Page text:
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11-09-2012, 04:08 PM
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Originally Posted by Ohashi_Jouzu View Post
It was definitely lots of that. Just saying, on top of that, the centre of French-speaking Quebec wasn't the most inviting place for an Anglophone to start a new (and very important) chapter of their life. Not saying it necessarily was a factor, not saying they were justified in considering it as a factor if they did, but the Anglophone population of Quebec City steadily declined in share by half between 1950 and 2000 (~14%->~8%), so it's not like the Lindros family was unique in their concern about starting out life there as an English-only speaker. And the Association for Canadian Studies attributed that mostly to emigration to other provinces; not increase in French speaking family size, or the like. I think 2006 census (from Wikipedia, mind you) had only 1.5% of Quebec City reporting their mother tongue as English (vs 12-17% in Montreal, for example, depending on metro or the island).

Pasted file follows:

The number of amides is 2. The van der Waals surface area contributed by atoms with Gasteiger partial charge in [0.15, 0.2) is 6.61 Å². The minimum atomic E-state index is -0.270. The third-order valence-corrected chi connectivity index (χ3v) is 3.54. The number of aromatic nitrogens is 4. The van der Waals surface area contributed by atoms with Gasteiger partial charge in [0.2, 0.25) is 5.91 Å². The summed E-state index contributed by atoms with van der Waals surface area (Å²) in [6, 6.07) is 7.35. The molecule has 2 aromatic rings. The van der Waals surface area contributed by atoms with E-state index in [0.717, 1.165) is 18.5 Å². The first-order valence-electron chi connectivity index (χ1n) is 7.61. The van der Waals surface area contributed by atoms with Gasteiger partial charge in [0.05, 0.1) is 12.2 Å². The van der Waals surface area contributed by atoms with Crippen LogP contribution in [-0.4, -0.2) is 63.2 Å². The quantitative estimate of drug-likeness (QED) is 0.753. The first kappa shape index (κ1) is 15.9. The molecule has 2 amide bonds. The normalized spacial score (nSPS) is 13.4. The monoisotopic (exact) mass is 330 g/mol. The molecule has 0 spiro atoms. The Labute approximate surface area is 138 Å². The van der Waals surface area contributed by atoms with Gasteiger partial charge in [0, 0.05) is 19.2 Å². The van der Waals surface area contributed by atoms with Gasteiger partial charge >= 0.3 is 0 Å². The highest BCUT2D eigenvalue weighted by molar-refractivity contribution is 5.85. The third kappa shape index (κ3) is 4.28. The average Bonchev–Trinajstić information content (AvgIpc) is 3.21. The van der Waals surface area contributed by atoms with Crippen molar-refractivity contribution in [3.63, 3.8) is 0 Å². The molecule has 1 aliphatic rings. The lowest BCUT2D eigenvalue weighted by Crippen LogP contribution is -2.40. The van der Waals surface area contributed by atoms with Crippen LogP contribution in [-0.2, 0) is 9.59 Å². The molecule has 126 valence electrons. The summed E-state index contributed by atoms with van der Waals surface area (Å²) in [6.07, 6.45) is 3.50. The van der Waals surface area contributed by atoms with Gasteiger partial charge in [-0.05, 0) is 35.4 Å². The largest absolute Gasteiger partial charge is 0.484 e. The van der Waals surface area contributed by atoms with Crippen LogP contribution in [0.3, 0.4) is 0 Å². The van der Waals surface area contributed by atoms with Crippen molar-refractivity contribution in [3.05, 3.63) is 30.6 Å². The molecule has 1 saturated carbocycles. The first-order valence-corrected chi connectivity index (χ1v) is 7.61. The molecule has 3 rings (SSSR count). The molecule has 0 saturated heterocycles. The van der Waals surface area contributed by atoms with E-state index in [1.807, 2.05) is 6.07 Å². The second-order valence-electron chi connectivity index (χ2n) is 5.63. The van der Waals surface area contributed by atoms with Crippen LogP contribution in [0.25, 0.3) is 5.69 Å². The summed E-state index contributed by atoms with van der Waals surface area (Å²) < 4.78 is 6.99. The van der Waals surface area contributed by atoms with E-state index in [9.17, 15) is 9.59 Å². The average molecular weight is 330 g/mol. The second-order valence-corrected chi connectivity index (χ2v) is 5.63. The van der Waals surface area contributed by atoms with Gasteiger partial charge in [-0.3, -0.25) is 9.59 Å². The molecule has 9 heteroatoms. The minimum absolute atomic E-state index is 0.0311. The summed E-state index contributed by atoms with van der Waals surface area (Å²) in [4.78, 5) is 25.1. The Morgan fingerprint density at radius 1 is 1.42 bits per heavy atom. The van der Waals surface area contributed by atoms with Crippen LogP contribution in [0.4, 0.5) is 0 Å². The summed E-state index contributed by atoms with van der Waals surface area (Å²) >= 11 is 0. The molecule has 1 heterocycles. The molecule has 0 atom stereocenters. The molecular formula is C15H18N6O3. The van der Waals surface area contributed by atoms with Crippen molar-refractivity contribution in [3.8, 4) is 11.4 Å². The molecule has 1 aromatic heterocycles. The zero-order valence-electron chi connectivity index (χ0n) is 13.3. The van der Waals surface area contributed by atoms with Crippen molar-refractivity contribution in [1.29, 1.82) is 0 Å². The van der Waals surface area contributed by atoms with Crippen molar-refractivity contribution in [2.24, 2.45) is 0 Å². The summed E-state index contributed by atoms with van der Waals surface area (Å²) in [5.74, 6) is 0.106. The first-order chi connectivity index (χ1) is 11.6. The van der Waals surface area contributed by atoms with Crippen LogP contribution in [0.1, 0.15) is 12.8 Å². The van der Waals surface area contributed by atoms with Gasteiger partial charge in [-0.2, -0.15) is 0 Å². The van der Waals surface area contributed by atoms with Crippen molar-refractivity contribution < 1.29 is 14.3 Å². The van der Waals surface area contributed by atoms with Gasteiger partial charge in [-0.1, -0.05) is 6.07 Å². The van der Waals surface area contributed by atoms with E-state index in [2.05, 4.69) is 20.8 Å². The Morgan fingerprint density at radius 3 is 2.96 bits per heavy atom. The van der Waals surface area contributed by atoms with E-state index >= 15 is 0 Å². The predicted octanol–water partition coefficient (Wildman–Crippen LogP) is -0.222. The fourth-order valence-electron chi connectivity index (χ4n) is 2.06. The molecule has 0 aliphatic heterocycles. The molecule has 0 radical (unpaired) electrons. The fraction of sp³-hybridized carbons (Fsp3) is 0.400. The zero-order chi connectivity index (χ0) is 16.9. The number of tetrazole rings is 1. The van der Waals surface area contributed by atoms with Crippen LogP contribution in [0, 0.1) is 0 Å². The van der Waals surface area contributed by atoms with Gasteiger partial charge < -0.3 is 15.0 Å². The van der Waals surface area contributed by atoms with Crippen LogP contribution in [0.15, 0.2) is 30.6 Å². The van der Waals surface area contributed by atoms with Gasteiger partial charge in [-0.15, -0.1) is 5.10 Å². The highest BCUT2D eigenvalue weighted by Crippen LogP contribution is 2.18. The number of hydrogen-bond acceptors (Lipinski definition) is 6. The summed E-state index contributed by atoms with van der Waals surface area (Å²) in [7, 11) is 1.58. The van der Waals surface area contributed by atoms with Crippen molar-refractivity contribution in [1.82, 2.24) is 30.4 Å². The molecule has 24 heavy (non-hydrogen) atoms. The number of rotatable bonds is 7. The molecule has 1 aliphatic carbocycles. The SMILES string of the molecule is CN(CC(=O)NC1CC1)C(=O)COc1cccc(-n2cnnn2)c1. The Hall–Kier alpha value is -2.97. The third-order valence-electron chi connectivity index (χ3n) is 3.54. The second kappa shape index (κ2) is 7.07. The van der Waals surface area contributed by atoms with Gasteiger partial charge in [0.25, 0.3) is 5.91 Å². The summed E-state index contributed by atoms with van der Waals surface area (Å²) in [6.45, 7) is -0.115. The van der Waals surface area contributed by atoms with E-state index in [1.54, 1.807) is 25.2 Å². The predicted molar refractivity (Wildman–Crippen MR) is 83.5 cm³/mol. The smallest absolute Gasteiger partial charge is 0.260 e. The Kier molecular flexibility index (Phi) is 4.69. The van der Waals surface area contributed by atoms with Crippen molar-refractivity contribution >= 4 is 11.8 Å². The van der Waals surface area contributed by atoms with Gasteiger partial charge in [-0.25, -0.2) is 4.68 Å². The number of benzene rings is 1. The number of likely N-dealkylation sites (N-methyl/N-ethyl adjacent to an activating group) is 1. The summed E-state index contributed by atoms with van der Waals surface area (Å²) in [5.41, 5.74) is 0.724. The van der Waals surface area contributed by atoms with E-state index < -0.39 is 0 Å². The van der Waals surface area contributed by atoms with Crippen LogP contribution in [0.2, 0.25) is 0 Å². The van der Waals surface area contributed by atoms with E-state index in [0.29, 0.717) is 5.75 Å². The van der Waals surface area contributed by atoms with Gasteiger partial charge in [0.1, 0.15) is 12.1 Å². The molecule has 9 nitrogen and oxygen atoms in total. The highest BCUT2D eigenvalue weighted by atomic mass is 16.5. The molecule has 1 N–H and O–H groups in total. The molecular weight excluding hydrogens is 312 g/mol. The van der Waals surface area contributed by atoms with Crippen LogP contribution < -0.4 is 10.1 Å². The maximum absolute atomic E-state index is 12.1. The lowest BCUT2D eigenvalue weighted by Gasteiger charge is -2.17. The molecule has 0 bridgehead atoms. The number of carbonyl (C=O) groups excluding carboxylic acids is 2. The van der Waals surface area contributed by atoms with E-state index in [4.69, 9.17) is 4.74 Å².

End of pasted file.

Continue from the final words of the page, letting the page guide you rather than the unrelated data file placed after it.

Language, possible exposure in a smaller, "remote", relatively unsuccessful market, and recent civil unrest in the province (didn't even mention the protests/implications etc. associated with Meech Lake as well) could all have affected their decision-making. That, and how hard was Lindros really going to go against the wishes of his father at 18.
Look, all that you're saying makes sense. And facts are facts; you're absolutely right on those. One thing though; it's probably way easier to live in English in Quebec city, than to live in French in every other city who has an NHL team (save for obviously Montreal and Ottawa)

Now, turn things around :

What would happen if a very high-profile French-speaking junior player would refuse to report to the team that drafted him and insisted to play for a team where he could speak and live in his "native language" (in other words, that means "trade me to Montreal OR Ottawa now, or I don't sign, you lose a pick, and so long s***ers)

What would be the perception of that guy around..., well, EVERY OTHER MARKET, especially the one where the team that drafted him plays, and in the NHL as a whole?

Presumably bad. With cause.

You're saying that Lindros did just that (I think the small-market, sponsorship issue is more important). Funny thing is, if Quebec would join the league again, they'd probably be in the upper half for sponsorship money opportunities at the moment.

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